Cell scaffold blood-brain-barrier. (Credit: A. Marino/ Smart Bio-Interfaces, IIT Pontedera)

A microflow measurement system can track the movement of extremely tiny amounts of liquids — as small as nanoliters. The invention is designed to fill a need in the rapidly expanding field of microfluidics, in which precisely measuring tiny flow rates is critical. For example, some medical drug-delivery pumps dispense as little as tens of nL per minute into the bloodstream.

The optical microflow measurement system monitors the speed of fluorescent molecules in liquid as they travel down a channel about the width of a human hair, measuring the time interval between the molecules’ responses to two separate laser pulses.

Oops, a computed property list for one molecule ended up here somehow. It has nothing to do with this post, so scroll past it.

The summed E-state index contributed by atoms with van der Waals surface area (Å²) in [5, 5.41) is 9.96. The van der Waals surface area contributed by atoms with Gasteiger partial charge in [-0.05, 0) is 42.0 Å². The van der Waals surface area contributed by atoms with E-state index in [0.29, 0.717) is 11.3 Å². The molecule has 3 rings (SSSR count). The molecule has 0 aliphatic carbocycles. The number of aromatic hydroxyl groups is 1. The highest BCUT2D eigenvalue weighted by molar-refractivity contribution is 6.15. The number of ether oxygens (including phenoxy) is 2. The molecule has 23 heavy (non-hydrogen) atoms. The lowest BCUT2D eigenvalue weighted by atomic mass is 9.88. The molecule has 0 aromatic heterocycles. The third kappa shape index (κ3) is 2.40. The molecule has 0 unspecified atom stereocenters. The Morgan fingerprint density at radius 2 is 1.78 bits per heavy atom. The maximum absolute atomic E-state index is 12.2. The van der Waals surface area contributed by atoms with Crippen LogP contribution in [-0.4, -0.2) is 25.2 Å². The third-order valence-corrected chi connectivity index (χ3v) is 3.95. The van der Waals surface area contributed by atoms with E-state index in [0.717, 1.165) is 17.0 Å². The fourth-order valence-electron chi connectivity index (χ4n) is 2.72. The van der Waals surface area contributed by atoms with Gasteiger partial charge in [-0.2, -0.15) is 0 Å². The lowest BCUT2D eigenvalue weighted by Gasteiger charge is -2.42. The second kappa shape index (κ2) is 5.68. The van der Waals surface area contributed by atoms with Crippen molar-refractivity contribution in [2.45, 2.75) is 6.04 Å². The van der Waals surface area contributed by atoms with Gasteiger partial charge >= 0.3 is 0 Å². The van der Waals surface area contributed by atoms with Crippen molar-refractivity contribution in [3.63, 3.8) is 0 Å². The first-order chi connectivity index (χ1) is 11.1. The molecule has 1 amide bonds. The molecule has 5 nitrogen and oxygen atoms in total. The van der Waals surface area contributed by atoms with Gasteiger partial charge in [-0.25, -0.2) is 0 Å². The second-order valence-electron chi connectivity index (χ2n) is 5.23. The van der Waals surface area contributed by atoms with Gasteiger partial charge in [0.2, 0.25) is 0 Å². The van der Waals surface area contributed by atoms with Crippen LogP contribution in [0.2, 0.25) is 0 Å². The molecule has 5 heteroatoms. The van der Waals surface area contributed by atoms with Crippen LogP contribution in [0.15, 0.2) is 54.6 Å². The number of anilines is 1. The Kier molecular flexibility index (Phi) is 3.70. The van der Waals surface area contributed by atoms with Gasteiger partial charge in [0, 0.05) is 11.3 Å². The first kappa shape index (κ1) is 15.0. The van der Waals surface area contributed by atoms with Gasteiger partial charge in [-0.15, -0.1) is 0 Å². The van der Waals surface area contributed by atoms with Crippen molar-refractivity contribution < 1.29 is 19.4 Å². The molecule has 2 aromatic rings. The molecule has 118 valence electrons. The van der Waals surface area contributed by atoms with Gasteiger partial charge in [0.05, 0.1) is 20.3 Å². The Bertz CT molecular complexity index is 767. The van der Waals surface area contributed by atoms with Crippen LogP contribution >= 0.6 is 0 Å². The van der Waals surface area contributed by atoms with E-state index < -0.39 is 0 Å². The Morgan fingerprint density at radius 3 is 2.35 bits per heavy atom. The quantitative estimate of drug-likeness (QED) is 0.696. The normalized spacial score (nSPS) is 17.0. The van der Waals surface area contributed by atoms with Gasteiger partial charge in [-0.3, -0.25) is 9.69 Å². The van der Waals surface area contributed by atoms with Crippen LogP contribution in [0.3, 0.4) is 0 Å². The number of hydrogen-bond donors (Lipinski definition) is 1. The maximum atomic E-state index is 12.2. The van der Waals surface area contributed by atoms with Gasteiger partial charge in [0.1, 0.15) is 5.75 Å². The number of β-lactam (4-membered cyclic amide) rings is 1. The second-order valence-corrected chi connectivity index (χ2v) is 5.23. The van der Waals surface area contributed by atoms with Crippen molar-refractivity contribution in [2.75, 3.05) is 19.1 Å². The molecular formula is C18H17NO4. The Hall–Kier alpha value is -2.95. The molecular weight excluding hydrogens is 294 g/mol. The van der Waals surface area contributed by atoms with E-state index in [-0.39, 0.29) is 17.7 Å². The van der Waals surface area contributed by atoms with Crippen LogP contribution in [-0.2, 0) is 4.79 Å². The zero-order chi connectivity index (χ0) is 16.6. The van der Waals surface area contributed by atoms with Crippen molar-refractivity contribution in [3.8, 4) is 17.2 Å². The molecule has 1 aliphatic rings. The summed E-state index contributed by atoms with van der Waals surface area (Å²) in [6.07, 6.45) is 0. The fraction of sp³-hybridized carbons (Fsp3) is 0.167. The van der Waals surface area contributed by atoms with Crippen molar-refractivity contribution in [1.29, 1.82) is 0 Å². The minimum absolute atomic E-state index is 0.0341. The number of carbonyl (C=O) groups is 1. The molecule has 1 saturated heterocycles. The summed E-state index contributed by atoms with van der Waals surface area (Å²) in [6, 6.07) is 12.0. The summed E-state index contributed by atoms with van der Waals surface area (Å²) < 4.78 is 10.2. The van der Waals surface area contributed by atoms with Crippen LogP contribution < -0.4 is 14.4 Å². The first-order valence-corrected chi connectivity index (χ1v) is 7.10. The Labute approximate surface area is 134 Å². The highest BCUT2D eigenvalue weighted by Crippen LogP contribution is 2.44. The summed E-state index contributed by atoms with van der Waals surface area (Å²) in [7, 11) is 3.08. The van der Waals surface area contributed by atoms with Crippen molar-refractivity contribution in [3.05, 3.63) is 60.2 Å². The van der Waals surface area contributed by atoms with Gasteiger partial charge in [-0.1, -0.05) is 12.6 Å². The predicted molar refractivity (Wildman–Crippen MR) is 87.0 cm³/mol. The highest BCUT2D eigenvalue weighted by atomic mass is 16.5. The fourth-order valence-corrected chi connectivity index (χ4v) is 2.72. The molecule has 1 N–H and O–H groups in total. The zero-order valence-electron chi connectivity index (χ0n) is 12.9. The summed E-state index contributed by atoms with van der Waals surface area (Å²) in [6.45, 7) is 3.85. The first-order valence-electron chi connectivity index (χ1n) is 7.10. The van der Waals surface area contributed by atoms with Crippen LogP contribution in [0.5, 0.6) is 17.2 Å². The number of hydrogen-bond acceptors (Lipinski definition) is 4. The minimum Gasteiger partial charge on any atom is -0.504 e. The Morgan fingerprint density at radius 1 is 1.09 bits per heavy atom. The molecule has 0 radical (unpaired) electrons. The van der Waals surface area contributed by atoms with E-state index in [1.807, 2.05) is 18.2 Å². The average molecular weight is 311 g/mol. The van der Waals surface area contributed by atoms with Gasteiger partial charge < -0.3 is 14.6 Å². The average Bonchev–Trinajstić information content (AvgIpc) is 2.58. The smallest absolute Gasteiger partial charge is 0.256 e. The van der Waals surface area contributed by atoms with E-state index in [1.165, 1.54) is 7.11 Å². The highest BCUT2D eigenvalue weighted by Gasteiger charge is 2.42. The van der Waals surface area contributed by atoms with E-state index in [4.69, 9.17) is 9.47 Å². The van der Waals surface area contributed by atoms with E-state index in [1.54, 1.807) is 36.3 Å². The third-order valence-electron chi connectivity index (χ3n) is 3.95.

To mark a start-time reference point, a UV laser pulse (with a wavelength of 375 nm) is fired along an optical wave-guide and into the channel. There, the pulse strikes a chemically protected fluorescent molecule moving in the stream. The flow rate is deduced from careful measurements of the time between laser pulses and the channel dimensions.

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